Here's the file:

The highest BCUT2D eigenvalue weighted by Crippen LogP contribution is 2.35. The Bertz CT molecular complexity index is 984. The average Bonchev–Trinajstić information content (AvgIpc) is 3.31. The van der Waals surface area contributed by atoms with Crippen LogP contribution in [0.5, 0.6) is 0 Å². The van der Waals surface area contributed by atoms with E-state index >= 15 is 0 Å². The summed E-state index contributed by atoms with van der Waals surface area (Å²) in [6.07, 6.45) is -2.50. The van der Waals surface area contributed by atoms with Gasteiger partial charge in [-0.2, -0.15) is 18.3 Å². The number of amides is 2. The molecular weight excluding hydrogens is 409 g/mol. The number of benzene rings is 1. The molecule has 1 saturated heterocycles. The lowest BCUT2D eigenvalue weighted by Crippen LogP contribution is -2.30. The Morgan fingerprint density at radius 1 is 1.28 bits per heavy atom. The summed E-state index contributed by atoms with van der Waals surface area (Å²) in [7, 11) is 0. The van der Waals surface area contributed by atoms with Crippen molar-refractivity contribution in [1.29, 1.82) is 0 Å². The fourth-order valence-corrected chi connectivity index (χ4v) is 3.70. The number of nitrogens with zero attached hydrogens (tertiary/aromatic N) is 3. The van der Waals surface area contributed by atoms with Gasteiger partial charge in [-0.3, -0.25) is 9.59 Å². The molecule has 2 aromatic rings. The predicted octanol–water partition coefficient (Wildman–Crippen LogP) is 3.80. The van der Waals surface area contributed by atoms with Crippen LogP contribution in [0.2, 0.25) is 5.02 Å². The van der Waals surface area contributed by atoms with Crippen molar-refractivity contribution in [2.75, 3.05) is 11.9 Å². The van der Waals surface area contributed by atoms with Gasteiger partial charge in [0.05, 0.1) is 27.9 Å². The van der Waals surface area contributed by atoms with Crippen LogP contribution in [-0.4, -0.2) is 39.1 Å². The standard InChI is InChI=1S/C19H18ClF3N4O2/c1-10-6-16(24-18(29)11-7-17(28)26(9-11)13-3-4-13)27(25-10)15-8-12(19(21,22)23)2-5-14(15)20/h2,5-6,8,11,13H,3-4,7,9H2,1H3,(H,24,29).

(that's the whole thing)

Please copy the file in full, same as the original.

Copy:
The highest BCUT2D eigenvalue weighted by Crippen LogP contribution is 2.35. The Bertz CT molecular complexity index is 984. The average Bonchev–Trinajstić information content (AvgIpc) is 3.31. The van der Waals surface area contributed by atoms with Crippen LogP contribution in [0.5, 0.6) is 0 Å². The van der Waals surface area contributed by atoms with E-state index >= 15 is 0 Å². The summed E-state index contributed by atoms with van der Waals surface area (Å²) in [6.07, 6.45) is -2.50. The van der Waals surface area contributed by atoms with Gasteiger partial charge in [-0.2, -0.15) is 18.3 Å². The number of amides is 2. The molecular weight excluding hydrogens is 409 g/mol. The number of benzene rings is 1. The molecule has 1 saturated heterocycles. The lowest BCUT2D eigenvalue weighted by Crippen LogP contribution is -2.30. The Morgan fingerprint density at radius 1 is 1.28 bits per heavy atom. The summed E-state index contributed by atoms with van der Waals surface area (Å²) in [7, 11) is 0. The van der Waals surface area contributed by atoms with Crippen molar-refractivity contribution in [1.29, 1.82) is 0 Å². The fourth-order valence-corrected chi connectivity index (χ4v) is 3.70. The number of nitrogens with zero attached hydrogens (tertiary/aromatic N) is 3. The van der Waals surface area contributed by atoms with Gasteiger partial charge in [-0.3, -0.25) is 9.59 Å². The molecule has 2 aromatic rings. The predicted octanol–water partition coefficient (Wildman–Crippen LogP) is 3.80. The van der Waals surface area contributed by atoms with Crippen LogP contribution in [0.2, 0.25) is 5.02 Å². The van der Waals surface area contributed by atoms with Crippen molar-refractivity contribution in [2.75, 3.05) is 11.9 Å². The van der Waals surface area contributed by atoms with Gasteiger partial charge in [0.05, 0.1) is 27.9 Å². The van der Waals surface area contributed by atoms with Crippen LogP contribution in [-0.4, -0.2) is 39.1 Å². The standard InChI is InChI=1S/C19H18ClF3N4O2/c1-10-6-16(24-18(29)11-7-17(28)26(9-11)13-3-4-13)27(25-10)15-8-12(19(21,22)23)2-5-14(15)20/h2,5-6,8,11,13H,3-4,7,9H2,1H3,(H,24,29).